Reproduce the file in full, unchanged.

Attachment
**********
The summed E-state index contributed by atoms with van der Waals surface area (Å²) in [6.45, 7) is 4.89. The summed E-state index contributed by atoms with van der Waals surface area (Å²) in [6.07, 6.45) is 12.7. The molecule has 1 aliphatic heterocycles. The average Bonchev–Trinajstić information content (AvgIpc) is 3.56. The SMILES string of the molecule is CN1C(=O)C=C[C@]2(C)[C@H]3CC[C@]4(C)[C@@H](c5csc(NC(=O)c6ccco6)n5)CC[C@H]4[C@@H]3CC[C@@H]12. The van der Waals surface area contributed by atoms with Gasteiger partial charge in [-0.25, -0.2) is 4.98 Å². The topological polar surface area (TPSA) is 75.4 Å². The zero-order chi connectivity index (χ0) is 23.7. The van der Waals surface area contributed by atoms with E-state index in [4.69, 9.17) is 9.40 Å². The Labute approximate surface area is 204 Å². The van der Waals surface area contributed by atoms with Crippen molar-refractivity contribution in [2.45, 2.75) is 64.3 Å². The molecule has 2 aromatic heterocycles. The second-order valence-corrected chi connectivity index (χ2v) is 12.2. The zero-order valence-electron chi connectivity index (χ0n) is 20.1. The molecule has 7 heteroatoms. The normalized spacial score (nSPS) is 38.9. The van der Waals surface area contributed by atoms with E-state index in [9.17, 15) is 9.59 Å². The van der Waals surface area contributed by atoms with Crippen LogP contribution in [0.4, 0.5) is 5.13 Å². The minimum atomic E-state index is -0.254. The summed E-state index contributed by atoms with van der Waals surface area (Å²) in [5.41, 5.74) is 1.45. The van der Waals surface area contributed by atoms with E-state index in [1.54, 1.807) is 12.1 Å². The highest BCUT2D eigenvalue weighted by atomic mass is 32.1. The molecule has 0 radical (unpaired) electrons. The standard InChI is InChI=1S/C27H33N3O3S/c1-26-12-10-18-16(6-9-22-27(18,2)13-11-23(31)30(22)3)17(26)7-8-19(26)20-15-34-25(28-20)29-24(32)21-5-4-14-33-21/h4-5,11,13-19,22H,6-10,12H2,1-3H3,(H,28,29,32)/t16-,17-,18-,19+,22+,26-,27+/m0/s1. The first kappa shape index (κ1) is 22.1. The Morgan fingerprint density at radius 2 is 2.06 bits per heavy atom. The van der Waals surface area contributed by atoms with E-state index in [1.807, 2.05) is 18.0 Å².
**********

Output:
The summed E-state index contributed by atoms with van der Waals surface area (Å²) in [6.45, 7) is 4.89. The summed E-state index contributed by atoms with van der Waals surface area (Å²) in [6.07, 6.45) is 12.7. The molecule has 1 aliphatic heterocycles. The average Bonchev–Trinajstić information content (AvgIpc) is 3.56. The SMILES string of the molecule is CN1C(=O)C=C[C@]2(C)[C@H]3CC[C@]4(C)[C@@H](c5csc(NC(=O)c6ccco6)n5)CC[C@H]4[C@@H]3CC[C@@H]12. The van der Waals surface area contributed by atoms with Gasteiger partial charge in [-0.25, -0.2) is 4.98 Å². The topological polar surface area (TPSA) is 75.4 Å². The zero-order chi connectivity index (χ0) is 23.7. The van der Waals surface area contributed by atoms with E-state index in [4.69, 9.17) is 9.40 Å². The Labute approximate surface area is 204 Å². The van der Waals surface area contributed by atoms with Crippen molar-refractivity contribution in [2.45, 2.75) is 64.3 Å². The molecule has 2 aromatic heterocycles. The second-order valence-corrected chi connectivity index (χ2v) is 12.2. The zero-order valence-electron chi connectivity index (χ0n) is 20.1. The molecule has 7 heteroatoms. The normalized spacial score (nSPS) is 38.9. The van der Waals surface area contributed by atoms with E-state index in [9.17, 15) is 9.59 Å². The van der Waals surface area contributed by atoms with Crippen LogP contribution in [0.4, 0.5) is 5.13 Å². The minimum atomic E-state index is -0.254. The summed E-state index contributed by atoms with van der Waals surface area (Å²) in [5.41, 5.74) is 1.45. The van der Waals surface area contributed by atoms with E-state index in [1.54, 1.807) is 12.1 Å². The highest BCUT2D eigenvalue weighted by atomic mass is 32.1. The molecule has 0 radical (unpaired) electrons. The standard InChI is InChI=1S/C27H33N3O3S/c1-26-12-10-18-16(6-9-22-27(18,2)13-11-23(31)30(22)3)17(26)7-8-19(26)20-15-34-25(28-20)29-24(32)21-5-4-14-33-21/h4-5,11,13-19,22H,6-10,12H2,1-3H3,(H,28,29,32)/t16-,17-,18-,19+,22+,26-,27+/m0/s1. The first kappa shape index (κ1) is 22.1. The Morgan fingerprint density at radius 2 is 2.06 bits per heavy atom. The van der Waals surface area contributed by atoms with E-state index in [1.807, 2.05) is 18.0 Å².